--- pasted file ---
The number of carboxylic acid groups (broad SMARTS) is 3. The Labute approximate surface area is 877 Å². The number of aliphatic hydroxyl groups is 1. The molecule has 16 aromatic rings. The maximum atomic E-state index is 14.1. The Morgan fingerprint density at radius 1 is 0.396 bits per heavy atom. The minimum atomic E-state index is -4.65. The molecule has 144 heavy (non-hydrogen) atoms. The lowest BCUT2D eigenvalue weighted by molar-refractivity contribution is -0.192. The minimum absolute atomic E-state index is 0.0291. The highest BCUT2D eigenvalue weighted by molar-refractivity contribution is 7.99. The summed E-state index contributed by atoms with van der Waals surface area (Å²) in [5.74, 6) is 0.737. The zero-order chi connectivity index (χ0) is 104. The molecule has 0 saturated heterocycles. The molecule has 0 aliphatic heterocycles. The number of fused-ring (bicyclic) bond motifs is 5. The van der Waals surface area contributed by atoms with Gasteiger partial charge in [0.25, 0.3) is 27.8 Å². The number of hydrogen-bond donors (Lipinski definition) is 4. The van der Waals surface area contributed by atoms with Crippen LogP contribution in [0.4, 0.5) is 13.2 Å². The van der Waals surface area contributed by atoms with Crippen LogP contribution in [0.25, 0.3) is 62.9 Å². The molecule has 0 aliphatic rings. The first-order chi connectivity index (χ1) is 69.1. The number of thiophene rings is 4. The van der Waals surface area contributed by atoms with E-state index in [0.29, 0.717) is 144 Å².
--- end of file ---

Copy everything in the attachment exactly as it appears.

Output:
The number of carboxylic acid groups (broad SMARTS) is 3. The Labute approximate surface area is 877 Å². The number of aliphatic hydroxyl groups is 1. The molecule has 16 aromatic rings. The maximum atomic E-state index is 14.1. The Morgan fingerprint density at radius 1 is 0.396 bits per heavy atom. The minimum atomic E-state index is -4.65. The molecule has 144 heavy (non-hydrogen) atoms. The lowest BCUT2D eigenvalue weighted by molar-refractivity contribution is -0.192. The minimum absolute atomic E-state index is 0.0291. The highest BCUT2D eigenvalue weighted by molar-refractivity contribution is 7.99. The summed E-state index contributed by atoms with van der Waals surface area (Å²) in [5.74, 6) is 0.737. The zero-order chi connectivity index (χ0) is 104. The molecule has 0 saturated heterocycles. The molecule has 0 aliphatic heterocycles. The number of fused-ring (bicyclic) bond motifs is 5. The van der Waals surface area contributed by atoms with Gasteiger partial charge in [0.25, 0.3) is 27.8 Å². The number of hydrogen-bond donors (Lipinski definition) is 4. The van der Waals surface area contributed by atoms with Crippen LogP contribution in [0.4, 0.5) is 13.2 Å². The van der Waals surface area contributed by atoms with Crippen LogP contribution in [0.25, 0.3) is 62.9 Å². The molecule has 0 aliphatic rings. The first-order chi connectivity index (χ1) is 69.1. The number of thiophene rings is 4. The van der Waals surface area contributed by atoms with E-state index in [0.29, 0.717) is 144 Å².